The 2016 MotoGP season got underway this morning, as the sound of MotoGP bikes out on track echoed round the amphitheater of the Valencia circuit, chasing away much of the bitterness and recriminations left hanging there in the wake of the 2015 season showdown. With new bikes, new tires, new electronics, and new and old riders on new and old bikes, there was much to look forward to. It felt like MotoGP had a future again.
With new tires and new electronics, many teams had chosen to forego too many changes to their bikes, but there were still some novelties out on track. Honda had brought a 2016 bike, complete with a new engine. Factory Yamaha had an intermediate version of their 2016 bike, complete with fuel tank moved to the rear of the bike. Despite Gigi Dall'Igna's assurances yesterday that they would be testing nothing new to concentrate on the Michelins, Andrea Dovizioso confirmed that he had tried a new chassis.
At Suzuki, they spend the day working on adapting to the tires, and gathering more data for the 2016 bike. Engineers in Hamamatsu are getting that ready for the Sepang test – at least, that is what Maverick Viñales and Aleix Espargaro are hoping – a bike that will produce more horsepower and have a fully seamless gearbox.
There was some shuffling of faces and equipment in the satellite teams, with bikes being wheeled from garage to garage, and a few riders moving along with them. The happiest moment of all for riders like Eugene Laverty and Jack Miller was to wave goodbye to the Honda RC213V-RS, a bike which one rider referred to as "a piece of ****". Miller jumped onto the standard RC213V, and was immediately delighted by Honda's electronics. Laverty, meanwhile traded his Honda Open bike for a Ducati GP14.2, and was immediately impressed by the red-shirted Ducati staff who had invaded the Aspar garage, a real contrast with the Honda. That had been a real customer bike: you paid your money, and you took your bike, and you were left to get on with it on your own.
Press releases from the teams after the first day of testing at Valencia:
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What really happened in MotoGP’s 2015 finale
I’ve never done this before, but I think now the time is right. It’s time to come out: as a Valentino Rossi fan. Social media has been so poisoned by Rossi fanatics in recent weeks that I’ve been judged guilty a thousand times for the crime of trying to be objective in the face of the facts. I’m not the only one. Many other MotoGP journalists, respected for years and years by their readers, have been subjected to the same abuse for the same crime of attempting to uncover the truth.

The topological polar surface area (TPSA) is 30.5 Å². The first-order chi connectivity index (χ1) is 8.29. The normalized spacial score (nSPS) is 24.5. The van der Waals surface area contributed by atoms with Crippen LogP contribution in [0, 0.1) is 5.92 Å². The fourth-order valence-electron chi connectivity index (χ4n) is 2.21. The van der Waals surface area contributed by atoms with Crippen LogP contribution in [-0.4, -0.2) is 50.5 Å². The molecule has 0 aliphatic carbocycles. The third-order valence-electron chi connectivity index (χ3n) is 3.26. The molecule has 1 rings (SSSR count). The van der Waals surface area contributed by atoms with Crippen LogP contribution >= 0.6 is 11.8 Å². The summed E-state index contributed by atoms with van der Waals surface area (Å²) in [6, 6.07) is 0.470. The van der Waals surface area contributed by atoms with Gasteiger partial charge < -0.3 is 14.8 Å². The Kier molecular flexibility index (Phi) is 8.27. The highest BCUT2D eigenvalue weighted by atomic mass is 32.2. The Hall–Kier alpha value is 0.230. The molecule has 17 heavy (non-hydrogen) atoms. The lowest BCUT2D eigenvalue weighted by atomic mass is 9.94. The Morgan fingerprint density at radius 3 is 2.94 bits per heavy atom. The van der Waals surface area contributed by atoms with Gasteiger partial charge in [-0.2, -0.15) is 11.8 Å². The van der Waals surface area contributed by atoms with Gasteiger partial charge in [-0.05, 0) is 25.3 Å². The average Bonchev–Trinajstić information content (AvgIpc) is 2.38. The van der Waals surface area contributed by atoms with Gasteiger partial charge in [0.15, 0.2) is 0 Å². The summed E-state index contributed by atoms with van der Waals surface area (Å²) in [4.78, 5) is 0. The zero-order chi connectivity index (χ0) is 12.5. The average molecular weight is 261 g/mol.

Final times at the end of a full day of testing:
Testing continues at Valencia, as do the front end crashes. Teams are working on bike set up and weight distribution, to adapt to the tires, but that is taking some time.
Times at 3pm:
Testing is underway for the 2016 of MotoGP, the bikes rolling out on Michelin tires with official timing for the first time. Lap times are quick, Marc Marquez already lapping around the race record, the performance of the Michelins up to par. But there are still issues: Marquez crashed at Turn 3, losing the front at a corner where crashes are extremely rare on just his fourth lap out of the pits. Cal Crutchlow has also crashed, going down at Turn 5, again losing the front.
The bikes out are a fair mixture, with Suzuki and Ducati sticking to their own electronics for the first day, while the other manufacturers have switched to the 2016 spec software. All of the riders have already gone out, Valentino Rossi being the late arrival, as is his custom at a test. Rossi is in his garage, and due to go out soon.
They say that truth is stranger than fiction. The more pressing question is how to distinguish between the two. Narratives are easily created – it is my stock in trade, and the trade which every sports writer plies – but where does stringing together a collection of related facts move from being a factual reconstruction into the realms of invented fantasy? When different individuals view the same facts and draw radically opposite conclusions, are we to believe that one is delusional and the other is sane and objective? Most of all, how much value should we attach to the opinions of each side? Do we change our opinion of the facts based on our sympathy or antipathy for the messenger?
That is the confusion which the final round of MotoGP has thrust the world of Grand Prix racing into. What should have been a celebration of the greatest season of racing in the premier class in recent years, and possibly ever, was rendered farcical, as two competing interpretations of a single set of facts clashed, exploded, then dragged the series down into the abyss. Bitterness, anger, suspicion, fear, all of these overshadowed some astonishing performances, by both winners and losers. Looked at impartially, the Valencia round of MotoGP was a great day of fantastic racing. But who now can look at it impartially?
Press releases from the MotoGP teams and Bridgestone after the final race of 2015 at Valencia:
Press releases from the teams in the Moto2 and Moto3 classes:
Cal Crutchlow's bike had issues on the grid and was walked to the pits and he would start from the last place, gifting Valentino Rossi one place at the back of the grid.
The Moto2 race was red-flagged after a mid-pack pileup on turn two of lap one and would be restarted as an eighteen lap race.
The title still to be decided, Miguel Oliveira needed to win and have Danny Kent finish fifteenth or lower to take the title.